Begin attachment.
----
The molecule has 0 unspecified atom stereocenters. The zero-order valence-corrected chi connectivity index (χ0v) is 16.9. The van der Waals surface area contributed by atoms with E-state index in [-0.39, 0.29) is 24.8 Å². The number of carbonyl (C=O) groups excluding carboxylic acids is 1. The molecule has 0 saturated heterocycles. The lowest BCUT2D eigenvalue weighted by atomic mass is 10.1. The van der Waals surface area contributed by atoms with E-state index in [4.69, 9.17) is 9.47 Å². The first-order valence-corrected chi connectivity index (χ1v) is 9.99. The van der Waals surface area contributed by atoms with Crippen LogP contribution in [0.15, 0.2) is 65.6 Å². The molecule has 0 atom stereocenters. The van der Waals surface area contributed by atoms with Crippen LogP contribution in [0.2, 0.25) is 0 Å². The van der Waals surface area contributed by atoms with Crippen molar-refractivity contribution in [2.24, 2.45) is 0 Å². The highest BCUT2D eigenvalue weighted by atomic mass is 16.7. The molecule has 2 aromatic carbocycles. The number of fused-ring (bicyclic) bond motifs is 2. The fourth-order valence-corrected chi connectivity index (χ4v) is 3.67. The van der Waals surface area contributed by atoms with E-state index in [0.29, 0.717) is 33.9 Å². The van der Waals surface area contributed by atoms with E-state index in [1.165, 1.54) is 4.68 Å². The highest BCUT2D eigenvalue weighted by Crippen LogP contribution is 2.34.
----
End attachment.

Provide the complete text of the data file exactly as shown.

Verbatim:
The molecule has 0 unspecified atom stereocenters. The zero-order valence-corrected chi connectivity index (χ0v) is 16.9. The van der Waals surface area contributed by atoms with E-state index in [-0.39, 0.29) is 24.8 Å². The number of carbonyl (C=O) groups excluding carboxylic acids is 1. The molecule has 0 saturated heterocycles. The lowest BCUT2D eigenvalue weighted by atomic mass is 10.1. The van der Waals surface area contributed by atoms with E-state index in [4.69, 9.17) is 9.47 Å². The first-order valence-corrected chi connectivity index (χ1v) is 9.99. The van der Waals surface area contributed by atoms with Crippen LogP contribution in [0.15, 0.2) is 65.6 Å². The molecule has 0 atom stereocenters. The van der Waals surface area contributed by atoms with Crippen LogP contribution in [0.2, 0.25) is 0 Å². The van der Waals surface area contributed by atoms with Crippen molar-refractivity contribution in [2.24, 2.45) is 0 Å². The highest BCUT2D eigenvalue weighted by atomic mass is 16.7. The molecule has 2 aromatic carbocycles. The number of fused-ring (bicyclic) bond motifs is 2. The fourth-order valence-corrected chi connectivity index (χ4v) is 3.67. The van der Waals surface area contributed by atoms with E-state index in [0.29, 0.717) is 33.9 Å². The van der Waals surface area contributed by atoms with E-state index in [1.165, 1.54) is 4.68 Å². The highest BCUT2D eigenvalue weighted by Crippen LogP contribution is 2.34.